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tv   Business Briefing  BBC News  March 1, 2019 5:30am-5:46am GMT

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this is the business briefing. i'm ben bland. financial re—charge. tesla pulls the plug on most of its stores around the world and says it will only sell cars online to help pay for a cheaper model 3. plus: not—so—open skies. france and the netherlands face off over the future of air france—klm. and on the markets: asian shares rise despite a weaker finish on wall street. they are being driven by a rally in chinese markets, strong us economic data helping the dollar higher.
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we start with electric car—maker tesla. it has announced it will start selling its entry level model 3 forjust $35,000, finally delivering on a promise the firm made more than two years ago. analysts see the lower price point as being vital if tesla is to become a mainstream car manufacturer. but, in order to make it happen, tesla is being forced to make tough decisions about other parts of the business. that means shutting down almost all its stores around the world and moving to online—only sales, as dave lee reports from san francisco. the model 3 in march 2016, he promised it would make tesla mainstream car maker. it has taken time and have been hiccups along the way but finally the price is here. the $35,000 tesla which is considered affordable in the world of electric vehicles. in order for
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tesla to be able to afford to make it they have to make some big changes to their business. they said they will close most of their 200 or so they will close most of their 200 or so retail stores around the world and that means laying off many of those retail staff. a few locations would remain open they said but they wouldn't say how many and it is only going to be the most well performing locations that survived the cut. the company also said that it didn't expect to turn a profit this quarter which is what it had said it had planned to do to investors recently which worried investors, setting stock down in after—hours trading, but long—term to $35,000 tesla should give investors something to be happy about, all elon musk has to do is build enough of them, keep the cost down, but not let standards slip. to paris now, where the french and dutch finance ministers will hold what could be a pretty tense meeting in the next few hours. they are trying to diffuse a growing row over this,
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air france—klm. the group formed in 2003 when france's national airline took over its struggling dutch rival. on tuesday the dutch government revealed it had been stealthily buying up shares in the company, taking its holdings to 14%. that puts it almost on a par with the other top shareholder, the french government, which owns 14.3%. the dutch want more say in how the group is run, especially since klm is much more profitable than air france. and to protect klm's autonomy, specifically keeping key routes at schipol airport in amsterdam. but the french say the management should be left to run the company without any interference from politicians. they also point to the damage to investor confidence. shares slumped almost 12% on wednesday after the dutch scheme was revealed and continued to fall yesterday. here's what finance minister bruno le maire told a french tv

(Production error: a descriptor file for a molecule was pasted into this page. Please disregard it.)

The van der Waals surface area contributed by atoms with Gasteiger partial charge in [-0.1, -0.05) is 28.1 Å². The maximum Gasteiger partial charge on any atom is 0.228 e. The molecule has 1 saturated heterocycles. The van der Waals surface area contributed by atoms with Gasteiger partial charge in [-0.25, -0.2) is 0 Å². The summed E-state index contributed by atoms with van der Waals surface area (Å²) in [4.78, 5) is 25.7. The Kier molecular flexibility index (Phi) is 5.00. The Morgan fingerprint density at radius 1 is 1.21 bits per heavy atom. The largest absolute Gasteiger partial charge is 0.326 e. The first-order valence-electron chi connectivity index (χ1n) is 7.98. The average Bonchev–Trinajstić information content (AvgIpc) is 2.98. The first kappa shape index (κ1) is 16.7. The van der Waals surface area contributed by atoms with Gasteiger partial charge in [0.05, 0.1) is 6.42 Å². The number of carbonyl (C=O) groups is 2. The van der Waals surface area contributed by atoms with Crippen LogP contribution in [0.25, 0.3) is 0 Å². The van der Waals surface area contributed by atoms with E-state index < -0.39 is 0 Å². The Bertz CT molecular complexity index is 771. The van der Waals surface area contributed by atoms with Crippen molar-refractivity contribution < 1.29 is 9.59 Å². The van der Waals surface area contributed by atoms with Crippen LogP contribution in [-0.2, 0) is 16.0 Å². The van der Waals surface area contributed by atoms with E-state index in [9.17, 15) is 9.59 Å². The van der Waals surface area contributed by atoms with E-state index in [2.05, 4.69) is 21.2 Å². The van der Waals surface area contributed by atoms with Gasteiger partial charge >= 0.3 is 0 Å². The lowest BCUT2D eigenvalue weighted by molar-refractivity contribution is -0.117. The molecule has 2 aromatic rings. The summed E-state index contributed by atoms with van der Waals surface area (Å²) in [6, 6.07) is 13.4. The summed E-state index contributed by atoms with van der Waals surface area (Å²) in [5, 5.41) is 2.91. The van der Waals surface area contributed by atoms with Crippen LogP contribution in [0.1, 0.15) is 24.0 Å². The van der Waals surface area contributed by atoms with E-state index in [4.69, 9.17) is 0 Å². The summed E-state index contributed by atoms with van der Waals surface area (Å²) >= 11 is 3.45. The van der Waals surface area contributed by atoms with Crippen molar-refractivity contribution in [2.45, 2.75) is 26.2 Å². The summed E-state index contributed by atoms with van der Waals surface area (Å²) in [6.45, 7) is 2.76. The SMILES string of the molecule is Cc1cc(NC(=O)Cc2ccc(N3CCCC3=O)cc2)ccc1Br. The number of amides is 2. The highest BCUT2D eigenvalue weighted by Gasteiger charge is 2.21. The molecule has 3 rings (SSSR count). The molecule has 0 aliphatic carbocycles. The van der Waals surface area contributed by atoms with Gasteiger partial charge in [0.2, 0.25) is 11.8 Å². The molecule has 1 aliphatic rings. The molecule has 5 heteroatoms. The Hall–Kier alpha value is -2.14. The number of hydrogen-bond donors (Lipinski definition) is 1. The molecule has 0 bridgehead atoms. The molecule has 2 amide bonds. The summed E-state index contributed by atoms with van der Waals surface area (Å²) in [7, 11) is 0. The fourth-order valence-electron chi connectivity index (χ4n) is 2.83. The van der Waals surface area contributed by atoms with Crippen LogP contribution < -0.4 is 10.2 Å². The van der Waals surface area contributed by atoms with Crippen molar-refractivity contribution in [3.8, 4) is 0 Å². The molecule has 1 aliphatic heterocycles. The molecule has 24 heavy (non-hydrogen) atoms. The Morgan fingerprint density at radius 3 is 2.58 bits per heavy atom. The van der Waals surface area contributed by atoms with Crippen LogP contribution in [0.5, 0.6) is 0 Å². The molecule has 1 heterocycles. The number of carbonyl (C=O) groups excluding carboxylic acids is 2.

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show on thursday. translation: i think it is our responsibility not to maintain this stand—off, which today it is dragging air france—klm down, which is making the group fragile. it is to get out of it as quickly as possible, from the very top, by finding the best possible ways of corporation between air france and klm to thrive and to answer benevolent‘s concerns, which i can understand, and which we have been working on for weeks in a spirit of openness. it a shame that front‘s spirit of openness gets a surprise attack as a response. john grant is an aviation industry adviser at 0ag. welcome to the business briefing, good to have you. how do they resolve this? perhaps air france becoming businesslike and profitable. this goes back to a very
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different sort of cottle fit between the dutch, who are very pragmatic, have accepted numerous changes to working conditions in the last 15 yea rs, working conditions in the last 15 years, and air france, whose unions and labour force have years, and air france, whose unions and labourforce have been entrenched in retaining the status quo andi entrenched in retaining the status quo and i think klm and the dutch government feel that enough is enough. do you think this was always going to be inevitable that there would be these tensions between the two over this merger? oh, absolutely, but they are wedded together for ever now. they are in deeper alliances themselves because they are part of the alliance with people like delta airlines and china southern so they are inexplicably linked and they will be for ever. if you have been with klm and you are a klm employee and you've seen what's going on in air france and if you're the dutch government and you've seen air france start airlines and suspend them and close them within 18 months of launch you have seen a lot of money being wasted and you just want to protect your interest